The Two opposed each other face to face.
His being like a huge fort of darkness towered;
Around it her light grew, an ocean’s siege.
Bk 10, Canto 4, p. 667

However vast is Death’s being, the God of Death’s being may be, the light that was flowing through Savitri’s body pervaded the whole of this God of Death. And Sri Aurobindo says:

Light like a burning tongue licked up his thoughts,
Light was a luminous torture in his heart,
Light coursed, a splendid agony, through his nerves;
His darkness muttered perishing in her blaze.
Her mastering Word commanded every limb
And left no room for his enormous will
That seemed pushed out into some helpless space
And could no more re-enter but left him void.
Bk 10, Canto 4, p. 667

Later on Sri Aurobindo says,

His body was eaten by light, his spirit devoured.
Bk 10, Canto 4, p. 667

And on the next page:

In the dream twilight of that symbol world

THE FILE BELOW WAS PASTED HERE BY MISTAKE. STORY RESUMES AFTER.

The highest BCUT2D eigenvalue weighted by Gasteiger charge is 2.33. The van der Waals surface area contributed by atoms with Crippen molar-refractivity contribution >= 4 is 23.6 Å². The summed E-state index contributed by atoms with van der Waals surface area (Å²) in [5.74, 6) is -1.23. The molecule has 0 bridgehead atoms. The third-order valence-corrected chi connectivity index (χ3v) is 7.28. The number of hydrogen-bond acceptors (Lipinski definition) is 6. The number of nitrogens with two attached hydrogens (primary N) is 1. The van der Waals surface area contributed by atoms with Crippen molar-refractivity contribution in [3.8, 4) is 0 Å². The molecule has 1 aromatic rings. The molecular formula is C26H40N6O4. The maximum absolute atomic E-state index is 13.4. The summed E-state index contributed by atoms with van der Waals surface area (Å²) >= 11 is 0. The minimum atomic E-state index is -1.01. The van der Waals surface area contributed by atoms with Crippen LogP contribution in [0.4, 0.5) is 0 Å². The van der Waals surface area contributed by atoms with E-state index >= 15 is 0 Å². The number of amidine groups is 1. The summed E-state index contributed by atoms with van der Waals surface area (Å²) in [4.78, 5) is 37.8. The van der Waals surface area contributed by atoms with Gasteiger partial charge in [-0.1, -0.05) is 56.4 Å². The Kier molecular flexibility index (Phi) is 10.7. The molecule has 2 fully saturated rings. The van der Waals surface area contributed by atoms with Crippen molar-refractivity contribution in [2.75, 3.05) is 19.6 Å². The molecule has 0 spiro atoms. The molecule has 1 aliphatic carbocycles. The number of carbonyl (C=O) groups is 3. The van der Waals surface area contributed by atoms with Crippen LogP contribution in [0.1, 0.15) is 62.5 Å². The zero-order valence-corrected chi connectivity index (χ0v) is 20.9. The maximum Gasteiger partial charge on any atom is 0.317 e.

The dire universal Shadow disappeared
Vanishing into the Void from which it came.
Bk 10, Canto 4, p. 668

Death disappeared from where he was standing. Before that, Sri Aurobindo describes beautifully how he calls on ignorance, he calls on Night: please help me, help me―because ignorance and night are his great supporters―but even his great supporters failed him at this crucial time.

And Satyavan and Savitri were alone.
But neither stirred: between those figures rose
A mute invisible and translucent wall.
Bk 10, Canto 4, p. 668

The God of Death is gone, and yet they found, although Satyavan and Savitri were alone there, there was a translucent wall that still separated them.

In the long blank moment’s pause nothing could move:
All waited on the unknown inscrutable Will.
Bk 10, Canto 4, p. 668

That is the end of the canto.